Black Colleges Seek To Boost Test Skills
Threatened by the high failure rates of their students on national basic-skills tests, nine predominantly black education schools are implementing a new program to better prepare those students for the types of questions found on the standardized tests.
The nine schools are all in states that now require teacher candidates to pass the National Teacher Examination (nte) before they are given teaching licenses. Failure rates for blacks on the test have been as high as 80 percent in some teacher-education programs, said Eva Galambos of the Southern Regional Education Board, the interstate advisory group that proposed, and will sponsor, the program.
The nte has been adopted by seven states, and many more are considering using it in an effort to upgrade the quality of their public-school teachers, said Ms. Galambos. Five other states are using similar teacher-certification tests.
Some educators, pointing to the high proportion of blacks and Hispanics failing the tests, say they fear such testing will significantly reduce the number of minority teachers in public schools. They also argue that the testing programs threaten the future existence of the nation's approximately 100 predominantly black education schools.
Florida and Alabama have recently passed laws linking state approval of teacher-education programs to the performance of their graduates on basic-skills tests like the nte Florida requires that at least 80 percent of the graduates of education programs pass the state's test within a year; if they do not maintain that standard, the programs could lose accreditation.
Such actions by the states are endangering programs whose students currently fare poorly on the standardized measures of competence, said Willie T. Howard, dean of Howard University's education school. "If they put a score on who's going to become a teacher, then that will certainly impact on the education schools," he said. In every state that now requires such tests, graduates of traditionally black education schools consistantly have scored lower than their white counterparts.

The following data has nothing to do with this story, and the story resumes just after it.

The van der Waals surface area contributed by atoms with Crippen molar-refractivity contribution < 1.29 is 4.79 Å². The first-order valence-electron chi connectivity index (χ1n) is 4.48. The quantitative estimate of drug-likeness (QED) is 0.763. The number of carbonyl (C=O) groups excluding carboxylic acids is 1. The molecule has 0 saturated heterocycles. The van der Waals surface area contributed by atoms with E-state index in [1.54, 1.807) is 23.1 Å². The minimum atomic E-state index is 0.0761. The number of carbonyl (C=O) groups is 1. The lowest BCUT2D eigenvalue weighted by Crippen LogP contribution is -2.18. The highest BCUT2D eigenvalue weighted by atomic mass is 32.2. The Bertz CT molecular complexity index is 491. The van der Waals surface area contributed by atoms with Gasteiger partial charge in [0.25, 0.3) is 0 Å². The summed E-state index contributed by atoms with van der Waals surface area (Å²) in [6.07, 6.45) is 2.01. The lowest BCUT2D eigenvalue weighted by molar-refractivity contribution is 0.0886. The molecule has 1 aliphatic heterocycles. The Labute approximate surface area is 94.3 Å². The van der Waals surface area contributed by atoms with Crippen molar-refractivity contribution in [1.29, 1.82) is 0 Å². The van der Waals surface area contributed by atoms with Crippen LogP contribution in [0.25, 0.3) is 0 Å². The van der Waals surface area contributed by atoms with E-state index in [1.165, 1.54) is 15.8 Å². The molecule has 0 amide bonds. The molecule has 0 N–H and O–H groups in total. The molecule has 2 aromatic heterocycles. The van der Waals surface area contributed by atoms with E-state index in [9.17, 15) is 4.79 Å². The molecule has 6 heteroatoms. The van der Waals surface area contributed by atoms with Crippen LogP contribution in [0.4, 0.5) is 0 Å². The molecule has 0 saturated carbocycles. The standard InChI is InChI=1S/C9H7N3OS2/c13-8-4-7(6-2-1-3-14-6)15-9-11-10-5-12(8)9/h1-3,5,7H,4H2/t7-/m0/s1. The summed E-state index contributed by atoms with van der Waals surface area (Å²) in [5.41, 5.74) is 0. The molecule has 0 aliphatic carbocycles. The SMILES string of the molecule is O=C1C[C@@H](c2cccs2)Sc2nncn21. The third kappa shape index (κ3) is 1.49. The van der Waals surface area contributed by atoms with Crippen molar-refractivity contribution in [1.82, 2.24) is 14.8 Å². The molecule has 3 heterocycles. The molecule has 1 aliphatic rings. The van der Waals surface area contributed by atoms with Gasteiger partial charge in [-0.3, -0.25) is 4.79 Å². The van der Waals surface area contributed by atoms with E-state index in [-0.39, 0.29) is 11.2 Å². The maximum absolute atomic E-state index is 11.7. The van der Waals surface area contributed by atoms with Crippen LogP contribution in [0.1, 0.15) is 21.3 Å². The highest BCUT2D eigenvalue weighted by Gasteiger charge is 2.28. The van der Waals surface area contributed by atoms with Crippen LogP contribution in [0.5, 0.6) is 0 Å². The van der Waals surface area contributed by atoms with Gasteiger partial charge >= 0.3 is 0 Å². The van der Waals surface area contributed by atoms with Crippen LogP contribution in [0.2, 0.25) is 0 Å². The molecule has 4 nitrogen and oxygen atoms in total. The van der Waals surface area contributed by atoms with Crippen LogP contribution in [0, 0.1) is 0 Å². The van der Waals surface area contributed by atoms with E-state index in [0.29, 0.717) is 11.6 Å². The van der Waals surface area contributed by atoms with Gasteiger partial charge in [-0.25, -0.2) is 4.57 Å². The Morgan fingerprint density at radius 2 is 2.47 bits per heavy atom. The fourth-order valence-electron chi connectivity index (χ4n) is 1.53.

Until now, the typical test that students take at the black schools has involved "recall" questions that require memorization only, said Vernon G. Gettone, dean of the education school at South Carolina State College. But the nte questions require "analytical-reasoning skills," he said, which many students are not prepared for.
Under the terms of the proposed plan , faculty members at each school will draft questions that they think are analytical and will send them to the sreb--each school may send up to 150 questions in five major subjects [mathematics, social studies, writing, science, and literature-fine arts], Ms. Galambos said.
An expert hired by the sreb will work with the questions this summer, revising and eliminating those that are not analytical, and will add 300 new ones. The expert will most likely come from the Educational Testing Service, which developed and administers the nte; a contract for the consultant is being negotiated now, said Ms. Galambos.
Each school will receive a total of 1,500 analytical questions for faculty members to use in course examinations next fall. Faculty members will also receive copies of their questions, as revised by the consultant.
"It's a learning experience for teachers," Ms. Galambos said. "They'll see how their questions have changed."
Tests like the nte create a problem for many black students because ''they don't know how to handle analytical questions," said William C. Brown, director of the sreb It is essential for black students to have more exposure to these questions before they get to the na-tional examinations, he said.
The training proposal was described recently by Mr. Gettone at a conference of black education-school officials on "Problems, Issues, Plans, and Strategies Related to the Preparation and Survival of Black Public School Teachers." The conference, which has been sponsored for the last four years by the school of education at Norfolk State University to support officials' efforts to strengthen their programs, this year focused in particular on the growing trend among states to link approval of education schools to performance on basic skills tests, according to Mr. Howard.
Officials familiar with current practices at colleges of education said they were not aware of any other program like that being undertaken by the sreb and the black education schools. "I've never heard of this approach," said Virginia Koehler, an assistant director in the teaching and learning division at the National Institute of Education.
Clyde Aveilhe, a spokesman at the Educational Testing Service, said he did not know of other groups of education schools that were similarly addressing the problem.
Mr. Aveilhe warned that the plan could have some disadvantages. Faculty members could become "too reliant" on the pool of questions for their tests, he said. "They need to know how to construct good exams; there's a relationship between good exams and effective teaching."
Mr. Aveilhe also noted that good test questions will not help if the problem is the students' lack of training in basic skills. "If teachers aren't teaching the basic skills, the exams are not going to make any significant difference," he said.
Participating colleges are: Benedict College, S.C.; Bennett College, N.C.; Hampton Institute, Va.; Jackson State University, Miss.; Norfolk State University, Va.; North Carolina Central University; South Carolina State College; Southern University A&M College, La.; and Grambling State University, La.
Vol. 02, Issue 28